Watch This Vicious Python Swallow Crocodile Mercilessly

It’s no secret that both crocodiles and pythons are vicious predators, and because of their high position in the food chain, they haven’t been on very friendly terms for a long time. Now, a snake scores, as a photographer catches a python swallowing a crocodile, in an intense clash.

The photographs were posted by GG Wildlife Rescue Inc, a nonprofit organization in Australia. The photos of an olive python (Liasis olivaceus) swallowing an Australian freshwater crocodile (Crocodylus johnstoni) appeared on their Facebook page on May 31. The photos were taken somewhere near Mount Isa, Queensland, by kayaker Martin Muller.

Pythons are colossal snakes that don’t care about the size of their meal. Scientists have found everything, from deer that are much bigger than them, impalas, other crocodiles and much more in their bodies. Pythons also don’t care about the other specimen, as they will also eat other pythons. Last year, The Associated Press reported on a python that killed and ate a woman, including her clothes, showing that attacks on humans are more frequent than we might think.

Pythons also very often clash with crocodiles and alligators, and the photographed python swallowing a crocodile is just another proof. Back in 2006, a Burmese python in Florida’s Everglades National Park ate an American alligator and burst open, to its death, as reported by the National Geographic.

However, unlike the Burmese python that is invasive in Florida, the olive python is native to Australia and only found there. It’s considerably smaller than its relative that can grow up to 18 feet, while the olive python can grow up to 13 feet. Its battles with freshwater crocodiles, also known as Australia’s “freshies,” are pretty common. Back in 2014, the olive python was recorded killing and eating a freshwater crocodile at Lake Moondarra, near Mount Isa.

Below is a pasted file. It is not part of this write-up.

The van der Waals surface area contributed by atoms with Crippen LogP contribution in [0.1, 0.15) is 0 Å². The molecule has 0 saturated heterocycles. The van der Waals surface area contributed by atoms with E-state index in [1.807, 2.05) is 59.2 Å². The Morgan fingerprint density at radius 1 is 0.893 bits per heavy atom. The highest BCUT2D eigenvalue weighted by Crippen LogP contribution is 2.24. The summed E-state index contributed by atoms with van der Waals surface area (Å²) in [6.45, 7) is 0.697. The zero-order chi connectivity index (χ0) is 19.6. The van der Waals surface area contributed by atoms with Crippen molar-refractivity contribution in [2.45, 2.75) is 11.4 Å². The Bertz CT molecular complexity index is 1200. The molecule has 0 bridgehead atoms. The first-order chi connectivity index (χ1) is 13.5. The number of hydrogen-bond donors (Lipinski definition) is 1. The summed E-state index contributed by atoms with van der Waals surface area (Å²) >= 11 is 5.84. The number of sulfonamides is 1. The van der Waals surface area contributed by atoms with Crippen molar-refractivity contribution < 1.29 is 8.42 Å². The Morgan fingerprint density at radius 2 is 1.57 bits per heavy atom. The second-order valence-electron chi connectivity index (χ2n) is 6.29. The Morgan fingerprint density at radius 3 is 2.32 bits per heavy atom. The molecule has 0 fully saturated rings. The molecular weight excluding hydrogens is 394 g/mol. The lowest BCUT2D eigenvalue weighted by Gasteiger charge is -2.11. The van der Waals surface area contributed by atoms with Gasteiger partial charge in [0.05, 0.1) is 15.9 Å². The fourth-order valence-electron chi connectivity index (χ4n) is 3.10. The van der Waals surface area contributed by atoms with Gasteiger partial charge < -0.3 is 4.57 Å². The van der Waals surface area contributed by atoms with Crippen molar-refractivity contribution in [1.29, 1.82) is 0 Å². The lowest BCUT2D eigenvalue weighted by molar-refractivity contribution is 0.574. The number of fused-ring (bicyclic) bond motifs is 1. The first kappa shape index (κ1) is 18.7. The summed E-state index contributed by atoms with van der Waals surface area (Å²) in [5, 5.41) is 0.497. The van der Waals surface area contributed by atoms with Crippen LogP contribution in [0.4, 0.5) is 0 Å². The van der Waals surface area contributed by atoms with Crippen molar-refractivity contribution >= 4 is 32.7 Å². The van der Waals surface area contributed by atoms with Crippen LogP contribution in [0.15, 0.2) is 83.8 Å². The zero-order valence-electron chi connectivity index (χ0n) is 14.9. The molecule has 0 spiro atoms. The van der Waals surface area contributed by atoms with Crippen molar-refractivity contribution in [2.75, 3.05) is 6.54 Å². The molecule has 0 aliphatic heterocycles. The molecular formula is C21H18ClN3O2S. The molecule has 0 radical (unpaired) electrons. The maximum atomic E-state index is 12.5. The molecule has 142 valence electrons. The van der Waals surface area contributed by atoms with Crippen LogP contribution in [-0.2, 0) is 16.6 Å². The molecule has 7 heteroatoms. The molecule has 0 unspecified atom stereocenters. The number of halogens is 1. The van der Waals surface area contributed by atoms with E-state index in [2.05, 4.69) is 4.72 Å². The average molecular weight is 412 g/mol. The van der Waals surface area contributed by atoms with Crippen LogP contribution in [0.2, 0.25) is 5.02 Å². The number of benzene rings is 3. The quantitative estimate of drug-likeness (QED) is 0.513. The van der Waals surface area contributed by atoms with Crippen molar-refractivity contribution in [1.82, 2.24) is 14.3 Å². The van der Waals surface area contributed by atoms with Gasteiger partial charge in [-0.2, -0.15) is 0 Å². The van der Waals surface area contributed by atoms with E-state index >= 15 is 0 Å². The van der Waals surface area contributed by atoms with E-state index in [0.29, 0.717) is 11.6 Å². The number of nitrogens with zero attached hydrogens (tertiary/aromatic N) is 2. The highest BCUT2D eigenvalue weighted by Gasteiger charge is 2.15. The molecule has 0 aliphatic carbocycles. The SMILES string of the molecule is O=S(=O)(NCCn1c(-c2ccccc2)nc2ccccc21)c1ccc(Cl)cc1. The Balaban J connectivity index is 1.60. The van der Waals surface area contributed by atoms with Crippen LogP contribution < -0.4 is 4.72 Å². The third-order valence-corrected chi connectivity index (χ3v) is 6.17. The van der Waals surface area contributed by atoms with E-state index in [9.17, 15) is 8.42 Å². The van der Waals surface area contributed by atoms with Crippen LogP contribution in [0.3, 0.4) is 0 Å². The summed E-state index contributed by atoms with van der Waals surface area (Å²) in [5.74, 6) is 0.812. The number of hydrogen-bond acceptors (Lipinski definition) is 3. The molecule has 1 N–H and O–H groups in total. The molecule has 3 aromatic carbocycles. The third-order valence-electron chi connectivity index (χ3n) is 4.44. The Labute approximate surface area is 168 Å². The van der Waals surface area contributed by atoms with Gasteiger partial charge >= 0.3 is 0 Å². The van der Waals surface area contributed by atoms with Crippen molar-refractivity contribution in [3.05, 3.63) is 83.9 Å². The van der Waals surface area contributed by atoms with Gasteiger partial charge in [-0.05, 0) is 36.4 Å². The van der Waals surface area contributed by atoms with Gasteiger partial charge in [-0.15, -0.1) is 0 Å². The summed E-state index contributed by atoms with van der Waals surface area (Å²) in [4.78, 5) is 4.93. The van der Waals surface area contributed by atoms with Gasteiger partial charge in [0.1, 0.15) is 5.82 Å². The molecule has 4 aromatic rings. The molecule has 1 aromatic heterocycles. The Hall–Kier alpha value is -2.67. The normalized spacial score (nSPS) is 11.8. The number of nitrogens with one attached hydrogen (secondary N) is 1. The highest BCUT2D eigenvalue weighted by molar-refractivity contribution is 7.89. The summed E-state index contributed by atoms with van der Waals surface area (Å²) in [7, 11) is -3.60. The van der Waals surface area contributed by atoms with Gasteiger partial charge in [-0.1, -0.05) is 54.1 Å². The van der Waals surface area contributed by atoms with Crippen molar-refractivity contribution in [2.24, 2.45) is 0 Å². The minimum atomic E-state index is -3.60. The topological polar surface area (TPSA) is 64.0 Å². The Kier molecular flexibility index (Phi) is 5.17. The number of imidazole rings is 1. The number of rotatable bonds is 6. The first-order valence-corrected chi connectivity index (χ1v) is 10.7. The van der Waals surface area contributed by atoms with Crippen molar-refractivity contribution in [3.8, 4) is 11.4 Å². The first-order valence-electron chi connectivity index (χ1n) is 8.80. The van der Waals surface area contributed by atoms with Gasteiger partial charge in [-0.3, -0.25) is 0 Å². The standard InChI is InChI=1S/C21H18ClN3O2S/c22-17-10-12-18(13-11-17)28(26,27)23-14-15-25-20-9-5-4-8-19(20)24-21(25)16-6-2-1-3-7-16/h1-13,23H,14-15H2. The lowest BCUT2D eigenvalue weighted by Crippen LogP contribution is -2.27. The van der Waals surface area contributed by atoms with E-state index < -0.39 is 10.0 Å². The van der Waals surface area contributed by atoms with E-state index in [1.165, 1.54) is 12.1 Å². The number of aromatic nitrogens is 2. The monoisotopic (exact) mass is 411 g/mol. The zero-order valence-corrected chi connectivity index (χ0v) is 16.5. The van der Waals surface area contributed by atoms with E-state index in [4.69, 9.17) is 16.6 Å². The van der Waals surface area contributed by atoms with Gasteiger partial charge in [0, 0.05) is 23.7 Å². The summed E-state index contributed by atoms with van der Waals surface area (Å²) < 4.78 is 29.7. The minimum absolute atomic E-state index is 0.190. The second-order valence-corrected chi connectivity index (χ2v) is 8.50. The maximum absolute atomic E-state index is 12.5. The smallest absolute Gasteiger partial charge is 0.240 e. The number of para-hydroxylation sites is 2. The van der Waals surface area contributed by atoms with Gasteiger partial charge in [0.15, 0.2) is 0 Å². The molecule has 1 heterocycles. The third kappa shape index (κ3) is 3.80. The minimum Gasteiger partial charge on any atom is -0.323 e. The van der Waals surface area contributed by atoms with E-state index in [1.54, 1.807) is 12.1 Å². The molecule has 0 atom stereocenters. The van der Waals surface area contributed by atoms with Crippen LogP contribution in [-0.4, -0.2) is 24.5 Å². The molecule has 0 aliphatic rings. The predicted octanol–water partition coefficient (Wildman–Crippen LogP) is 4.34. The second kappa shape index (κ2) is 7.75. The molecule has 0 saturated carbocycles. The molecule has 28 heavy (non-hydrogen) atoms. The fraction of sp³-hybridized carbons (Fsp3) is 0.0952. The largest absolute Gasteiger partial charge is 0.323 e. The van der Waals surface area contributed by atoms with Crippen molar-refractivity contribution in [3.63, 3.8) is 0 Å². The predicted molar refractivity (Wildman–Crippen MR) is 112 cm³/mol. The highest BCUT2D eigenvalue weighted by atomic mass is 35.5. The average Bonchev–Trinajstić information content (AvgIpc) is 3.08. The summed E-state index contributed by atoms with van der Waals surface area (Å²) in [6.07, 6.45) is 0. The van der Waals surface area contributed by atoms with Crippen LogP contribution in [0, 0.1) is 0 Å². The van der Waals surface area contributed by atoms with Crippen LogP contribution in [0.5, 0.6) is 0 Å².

As Live Science explains, pythons are capable of performing incredible gymnastic moves to devour their prey, thanks to their elastic jaws. The lower jawbones consist of two parts that are connected by an elastic ligament, which lets the bones spread widely apart. Once it takes on its prey, the snake first “walks over it,” in a process known as the pterygoid walk. It then spreads its jaws to hang onto the prey and compresses its muscles while swallowing it.

Thanks to their genetic adaptations, pythons aren’t afraid of digesting huge meals at once. According to research from 2013, Burmese pythons can quickly change their metabolism after they eat, and even enhance their internal organs so that they are adapted for larger prey. These modifications also include the intestines, pancreas, heart and kidneys, so that they can take on a huge calorie intake.




About the Author

Danica Simic
Danica Simic has been writing ever since she was a child. Before she started writing for ValueWalk she was reviewing laptops, headphones and gaming equipment as well as writing articles about astronomy and game development. Danica is a student of applied and computational physics while also studying software and data engineering. Her hobbies include reading, swimming, drawing and gaming whenever she has free time. - Email her at dsimic@valuewalk.com